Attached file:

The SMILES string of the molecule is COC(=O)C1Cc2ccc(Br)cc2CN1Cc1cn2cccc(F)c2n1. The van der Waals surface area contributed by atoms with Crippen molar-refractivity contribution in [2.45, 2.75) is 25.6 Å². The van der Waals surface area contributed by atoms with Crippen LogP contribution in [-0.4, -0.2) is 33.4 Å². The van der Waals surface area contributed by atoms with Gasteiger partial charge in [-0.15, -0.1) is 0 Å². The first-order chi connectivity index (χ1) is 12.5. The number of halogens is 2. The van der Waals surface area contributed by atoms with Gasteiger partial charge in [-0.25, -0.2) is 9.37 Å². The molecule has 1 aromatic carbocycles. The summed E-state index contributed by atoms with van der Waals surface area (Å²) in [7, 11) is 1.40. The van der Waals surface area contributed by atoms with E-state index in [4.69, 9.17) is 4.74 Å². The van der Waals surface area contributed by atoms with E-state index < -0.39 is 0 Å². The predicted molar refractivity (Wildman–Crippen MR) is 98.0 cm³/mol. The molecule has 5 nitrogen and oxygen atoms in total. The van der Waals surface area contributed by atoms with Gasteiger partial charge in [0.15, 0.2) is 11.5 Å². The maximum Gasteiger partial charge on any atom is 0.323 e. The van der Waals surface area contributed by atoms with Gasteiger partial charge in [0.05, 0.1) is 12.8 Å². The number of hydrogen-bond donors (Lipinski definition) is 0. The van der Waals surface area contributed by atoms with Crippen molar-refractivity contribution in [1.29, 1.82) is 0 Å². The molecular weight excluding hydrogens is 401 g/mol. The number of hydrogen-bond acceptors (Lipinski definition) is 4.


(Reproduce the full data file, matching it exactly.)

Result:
The SMILES string of the molecule is COC(=O)C1Cc2ccc(Br)cc2CN1Cc1cn2cccc(F)c2n1. The van der Waals surface area contributed by atoms with Crippen molar-refractivity contribution in [2.45, 2.75) is 25.6 Å². The van der Waals surface area contributed by atoms with Crippen LogP contribution in [-0.4, -0.2) is 33.4 Å². The van der Waals surface area contributed by atoms with Gasteiger partial charge in [-0.15, -0.1) is 0 Å². The first-order chi connectivity index (χ1) is 12.5. The number of halogens is 2. The van der Waals surface area contributed by atoms with Gasteiger partial charge in [-0.25, -0.2) is 9.37 Å². The molecule has 1 aromatic carbocycles. The summed E-state index contributed by atoms with van der Waals surface area (Å²) in [7, 11) is 1.40. The van der Waals surface area contributed by atoms with E-state index in [4.69, 9.17) is 4.74 Å². The van der Waals surface area contributed by atoms with E-state index < -0.39 is 0 Å². The predicted molar refractivity (Wildman–Crippen MR) is 98.0 cm³/mol. The molecule has 5 nitrogen and oxygen atoms in total. The van der Waals surface area contributed by atoms with Gasteiger partial charge in [0.15, 0.2) is 11.5 Å². The maximum Gasteiger partial charge on any atom is 0.323 e. The van der Waals surface area contributed by atoms with Gasteiger partial charge in [0.05, 0.1) is 12.8 Å². The number of hydrogen-bond donors (Lipinski definition) is 0. The van der Waals surface area contributed by atoms with Crippen molar-refractivity contribution in [1.29, 1.82) is 0 Å². The molecular weight excluding hydrogens is 401 g/mol. The number of hydrogen-bond acceptors (Lipinski definition) is 4.